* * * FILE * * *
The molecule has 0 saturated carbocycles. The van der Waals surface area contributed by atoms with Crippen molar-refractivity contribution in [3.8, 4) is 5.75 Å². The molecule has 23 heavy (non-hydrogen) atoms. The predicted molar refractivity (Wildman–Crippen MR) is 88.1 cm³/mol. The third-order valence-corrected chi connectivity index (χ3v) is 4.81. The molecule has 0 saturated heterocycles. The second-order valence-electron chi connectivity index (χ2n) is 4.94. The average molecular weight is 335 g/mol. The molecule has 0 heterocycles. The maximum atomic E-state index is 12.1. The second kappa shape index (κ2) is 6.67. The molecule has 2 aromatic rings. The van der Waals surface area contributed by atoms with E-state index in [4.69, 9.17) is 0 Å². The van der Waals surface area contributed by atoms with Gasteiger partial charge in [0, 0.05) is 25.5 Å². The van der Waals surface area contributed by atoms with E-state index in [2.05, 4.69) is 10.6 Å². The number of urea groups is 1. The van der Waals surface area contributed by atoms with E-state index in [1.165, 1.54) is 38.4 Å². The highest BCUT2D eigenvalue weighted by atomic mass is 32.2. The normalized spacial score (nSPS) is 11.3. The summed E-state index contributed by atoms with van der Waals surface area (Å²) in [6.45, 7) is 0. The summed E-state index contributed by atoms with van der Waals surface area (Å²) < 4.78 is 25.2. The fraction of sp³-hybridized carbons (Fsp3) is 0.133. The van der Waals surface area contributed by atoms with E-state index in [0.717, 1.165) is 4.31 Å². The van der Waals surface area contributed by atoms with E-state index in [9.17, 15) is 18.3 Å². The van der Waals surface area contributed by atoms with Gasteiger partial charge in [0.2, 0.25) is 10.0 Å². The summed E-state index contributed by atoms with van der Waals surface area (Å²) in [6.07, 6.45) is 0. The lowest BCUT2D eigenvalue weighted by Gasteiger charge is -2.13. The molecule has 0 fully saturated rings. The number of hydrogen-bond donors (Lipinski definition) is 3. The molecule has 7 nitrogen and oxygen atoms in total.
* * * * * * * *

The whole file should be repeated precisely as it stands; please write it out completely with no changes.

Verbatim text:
The molecule has 0 saturated carbocycles. The van der Waals surface area contributed by atoms with Crippen molar-refractivity contribution in [3.8, 4) is 5.75 Å². The molecule has 23 heavy (non-hydrogen) atoms. The predicted molar refractivity (Wildman–Crippen MR) is 88.1 cm³/mol. The third-order valence-corrected chi connectivity index (χ3v) is 4.81. The molecule has 0 saturated heterocycles. The second-order valence-electron chi connectivity index (χ2n) is 4.94. The average molecular weight is 335 g/mol. The molecule has 0 heterocycles. The maximum atomic E-state index is 12.1. The second kappa shape index (κ2) is 6.67. The molecule has 2 aromatic rings. The van der Waals surface area contributed by atoms with E-state index in [4.69, 9.17) is 0 Å². The van der Waals surface area contributed by atoms with Gasteiger partial charge in [0, 0.05) is 25.5 Å². The van der Waals surface area contributed by atoms with E-state index in [2.05, 4.69) is 10.6 Å². The number of urea groups is 1. The van der Waals surface area contributed by atoms with E-state index in [1.165, 1.54) is 38.4 Å². The highest BCUT2D eigenvalue weighted by atomic mass is 32.2. The normalized spacial score (nSPS) is 11.3. The summed E-state index contributed by atoms with van der Waals surface area (Å²) in [6.45, 7) is 0. The summed E-state index contributed by atoms with van der Waals surface area (Å²) < 4.78 is 25.2. The fraction of sp³-hybridized carbons (Fsp3) is 0.133. The van der Waals surface area contributed by atoms with E-state index in [0.717, 1.165) is 4.31 Å². The van der Waals surface area contributed by atoms with E-state index in [9.17, 15) is 18.3 Å². The van der Waals surface area contributed by atoms with Gasteiger partial charge in [0.2, 0.25) is 10.0 Å². The summed E-state index contributed by atoms with van der Waals surface area (Å²) in [6.07, 6.45) is 0. The lowest BCUT2D eigenvalue weighted by Gasteiger charge is -2.13. The molecule has 0 fully saturated rings. The number of hydrogen-bond donors (Lipinski definition) is 3. The molecule has 7 nitrogen and oxygen atoms in total.